Transformation Produces Abundance

©Jane A. Simington, PhD. 2017

Today, while gathering the abundance of an August harvest, a multicolored butterfly landed on my overflowing vegetable basket. The butterfly’s colors and how its wings became one with a carrot top reminded me of a clay Kachina I had once molded during an art class, and of the symbolism related to it. A Kachina is a supernatural being who controls nature and has the Spirits of living things such as animals and plants within it. The Butterfly Maiden is a Hopi Native American Kachina responsible for a fertile beginning leading to a transformation that produces a bountiful harvest. She is often pictured as a young Native American woman dressed in, and surrounded by butterflies. One teaching associated with her is that similarly to how each morning, the harvester searches for the ripe corn cobs that have burst forth from their husks, each new day offers abundant possibilities for stepping from our cocoons, spreading our wings and discovering the beautiful butterflies within; and that the best way to make progress in this direction is to reconnect with the symbolic messages reflected to us from nature’s perennial rhythm of fertility, growth, harvest and decay.

During times when our inner wisdom is quieted by the pain we feel, a daily venture out-of-doors can help us regain our foothold upon the Earth. Mother Nature’s cyclic rhythm of promise can help us regain hope for the future, and thereby rekindle our desire to continue to tread among the living. As we move through our daily lives, which are sometimes filled with hurt and fear, chaos and challenge, may Mother Nature daily provide one item to symbolically brighten the darkness of our personal cocoons, laid down to protect us from the harshness of the world, and from within that Light, may our beautiful butterflies emerge.

 

A Legacy of Love Enriches Our Family Story

©Jane A. Simington PhD. 2017

 

Summer is a time when many gather for special events that add memories to the family story, that will last a life time. Such gatherings also connect the present with the past; for they can evoke strong memories resulting from conversations about the legacy left by family members who have helped to establish intergenerational links.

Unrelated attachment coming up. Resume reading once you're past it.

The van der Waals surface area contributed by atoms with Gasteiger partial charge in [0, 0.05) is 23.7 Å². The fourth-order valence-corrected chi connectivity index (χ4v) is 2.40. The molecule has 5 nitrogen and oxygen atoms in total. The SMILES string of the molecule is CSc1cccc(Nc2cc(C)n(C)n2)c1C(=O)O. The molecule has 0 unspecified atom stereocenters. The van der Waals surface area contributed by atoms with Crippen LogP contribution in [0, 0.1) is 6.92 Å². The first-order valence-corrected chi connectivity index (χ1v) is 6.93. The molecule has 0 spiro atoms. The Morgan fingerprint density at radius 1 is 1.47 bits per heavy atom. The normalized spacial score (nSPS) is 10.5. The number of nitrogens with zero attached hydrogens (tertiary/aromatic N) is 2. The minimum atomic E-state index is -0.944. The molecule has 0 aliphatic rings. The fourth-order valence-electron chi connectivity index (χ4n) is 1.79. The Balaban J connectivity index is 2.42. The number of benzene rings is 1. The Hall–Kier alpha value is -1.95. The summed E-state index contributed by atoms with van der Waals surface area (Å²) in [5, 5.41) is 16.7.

A legacy is a tangible (such as an item) or intangible (such as love and respect) substance that is left by someone who has died and helps keep the deceased person alive in the memories of those whose lives have been significantly touched by the death. For me and my family members, our Mother’s flowers are both tangible and intangible portions of her legacy.

Roots from perennials which our Mother shared with each of her children, now flourish and bloom; not only in our gardens but in the gardens of our children and grandchildren. Throughout spring and summer we share photos of their blossoms. During family gatherings, we relive our various visits to Mother’s garden and the conversations we had as she insisted she be the one to dig the roots of each plant (explaining she knew best how to) so that the roots would grow into a plant that would thrive in our particular home gardens.

Today I picked a bouquet of roses, the roots of which originated from Mother’s plant. Mother loved roses and had one large rose bush that was abundant with fragrant blooms from early spring to late autumn. As I enjoyed my roses this morning, I spent some moments in reverie about my connections to my Mother and her roses. My Mother’s name was Rose, and in my pondering, I reflected on the symbolism associated with the rose and how that symbolism was a reflection of her name and of my Mother’s legacy to her family. Symbolically the rose represents love, as the guiding principle for life, a symbol carried from mythological and ancient times into all the major modern religions.

My association with my Mother and roses also caused me to recall that roses have long been associated with spiritual messengers and messages from those who have gone before us, and my own experiences regarding this knowledge. Two nights before my Mother died, I smelled roses, even though there were none (visible to me) in her room. When I related this, Mother responded that the roses were from my son who had died and that I would know Billy was around when I again smelled roses. Days later, on my drive homeward, for a few moments only, my entire car was flooded with the unmistakable, fragrance of blooming roses.

Returning from my reverie, I gazed again at the rose bouquet I had picked this morning, and appreciated anew a grander image of the wholeness of life and of the continuation of family connections, intergenerational bonds, and ancestral roots.

As your family gathers this summer, if someone of significance will no longer be present, I invite you to relive that person’s legacy. As you do, honor how this person contributed to your family ties and recognize how those connections have impacted your life and then determine how you will strengthen the intergenerational bond that will link your legacy to future generations.